Opening doors to handspun revival 

S Shanmugam, through his organisation Thari Aadaiyagam, hopes to empower handloom weavers in Tamil Nadu 

Published: 08th September 2022 06:21 AM  |   Last Updated: 08th September 2022 06:21 AM   |  A+A-

Express News Service

CHENNAI:  From the outside, Thari Aadaiyagam wears an unassuming facade — nothing to suggest the significant scale on which they work. On the inside, however, one is surrounded by stacks of handloom products sourced from artisans across Tamil Nadu. Leading the initiative is S Shanmugam, industrialist and Rotarian, who founded the organisation in 2017.  

“Thari” is Tamil for the traditional loom, so there’s no beating around the bush as to what the organisation stands for. Just a few minutes into the conversation, Shanmugam is quick to point out that the shirt he’s wearing is also handwoven.

“In pre-industrialised Tamil Nadu, the economy relied chiefly on agriculture and handloom textiles. Places like Kanchipuram, South Arcot, Thanjavur, Tirunelveli and Aruppukotai were vibrant centres for handloom weaving, and their products were in great demand,” he said. The industrial revolution and automation, which brought with it the promise of faster products at a mass scale and quicker profits, made the time-intensive process of handloom clothing unfashionable. While colonial policymaking in the 19th and 20th centuries did much to dent the market for handspun, matters weren’t helped by homegrown industrialists who rode high on the increased profits of the new technology, or by the many co-operatives that were formed post-independence to provide support for the ailing craft.

The organisation works on a
no-profit principle | Karthik saran

Born into the craft
The resultant lack of demand for handloom meant weavers had to seek other means of livelihood, and one of them was Shanmugam. Born to a family of weavers in South Arcot, he has vivid recollections of learning the craft from his father. “The initial learning process is pretty tough, and you often end up with scalded fingers before achieving any mastery,” he recalls.

With the little money he earned from weaving, he managed to secure a college education, joining the ranks of several others in his community who had to leave their hereditary professions in search of better lives. “In the 1970s, there were about 1,500 weavers in that area. That number has now dwindled to 150,” he observes. After four decades as an industrialist, the time was ripe to go full circle.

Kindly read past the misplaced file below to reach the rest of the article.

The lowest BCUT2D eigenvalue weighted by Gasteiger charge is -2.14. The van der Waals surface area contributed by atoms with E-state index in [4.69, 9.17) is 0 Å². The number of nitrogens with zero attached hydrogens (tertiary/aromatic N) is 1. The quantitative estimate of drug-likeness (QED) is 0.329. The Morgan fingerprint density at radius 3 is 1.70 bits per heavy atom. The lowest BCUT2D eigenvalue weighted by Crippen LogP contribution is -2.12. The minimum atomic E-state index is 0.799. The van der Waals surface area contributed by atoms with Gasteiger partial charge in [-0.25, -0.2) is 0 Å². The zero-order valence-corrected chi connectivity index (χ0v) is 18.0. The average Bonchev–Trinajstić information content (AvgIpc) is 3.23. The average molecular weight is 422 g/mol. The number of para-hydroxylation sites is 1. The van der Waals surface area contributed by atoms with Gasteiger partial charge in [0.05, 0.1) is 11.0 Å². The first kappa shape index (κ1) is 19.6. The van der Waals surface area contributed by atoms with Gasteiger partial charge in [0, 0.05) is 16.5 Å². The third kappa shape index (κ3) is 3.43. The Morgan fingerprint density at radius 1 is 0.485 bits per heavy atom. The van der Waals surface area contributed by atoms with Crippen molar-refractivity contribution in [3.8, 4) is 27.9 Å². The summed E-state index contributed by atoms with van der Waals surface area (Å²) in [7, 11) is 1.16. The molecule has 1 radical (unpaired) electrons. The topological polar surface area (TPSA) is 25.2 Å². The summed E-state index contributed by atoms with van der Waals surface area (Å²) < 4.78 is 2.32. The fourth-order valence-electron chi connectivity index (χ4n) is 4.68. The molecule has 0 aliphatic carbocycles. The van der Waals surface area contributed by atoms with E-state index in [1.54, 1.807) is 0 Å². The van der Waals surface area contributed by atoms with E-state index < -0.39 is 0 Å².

Thari works on a no-profit principle. “Whatever profit we make is given to the weavers,” he says, adding that this is not something many handloom companies do. Thari also offers a higher remuneration for each product. 

As Shanmugam took out samples from the stacks and spoke of each of them, it became obvious that he knows the craft inside out. The thickness of the yarn, how it affects the quality of the end product and hence its price, all became lucidly clear. Picking a lungi produced at a loom in Cuddalore, he explains the roughness of its texture resulting from the coarseness of the yarn.

“This is a 60-40, the least in terms of thickness. The quality is lower and so is the price.” He next took out a Vadacheri veshti, made of thicker yarn, which felt smoother on the skin. “This is 80-80, and one can already feel the difference,” he adds. The lush texture also meant a higher price.

Then there were the products meant for export. A bath towel was spread out on the table. “This one is 100-100, the best in terms of quality,” he says, and it was not hard to see why — it stood out in sharp contrast to the others in pure visual appeal. And it was headed for Germany. A sari from Tiruchy soon followed, again of noticeably superior quality, and shirts, half-sleeve and full-sleeve, of varying sizes and quality.

But it’s not all handloom at Thari. “We have a client base with varied requirements, all of which cannot be met by handloom products alone. Hence the t-shirts, innerwear and children’s clothing, sourced from mills ranging from Tirupur to Ludhiana,” he adds.

With fast fashion coming under the scanner these past few years, there has been a noticeable revival of interest in sustainable fashion, though such interest is limited to those who can afford the relatively higher price tag. Through Thari, Shanmugam hopes to widen the market for handspun both as sustainable clothing and as a way of giving back to the community where he has his roots.
Visit Thari at 7/12 CTH Road, Ambattur Industrial Estate; 10 am to 9 pm.


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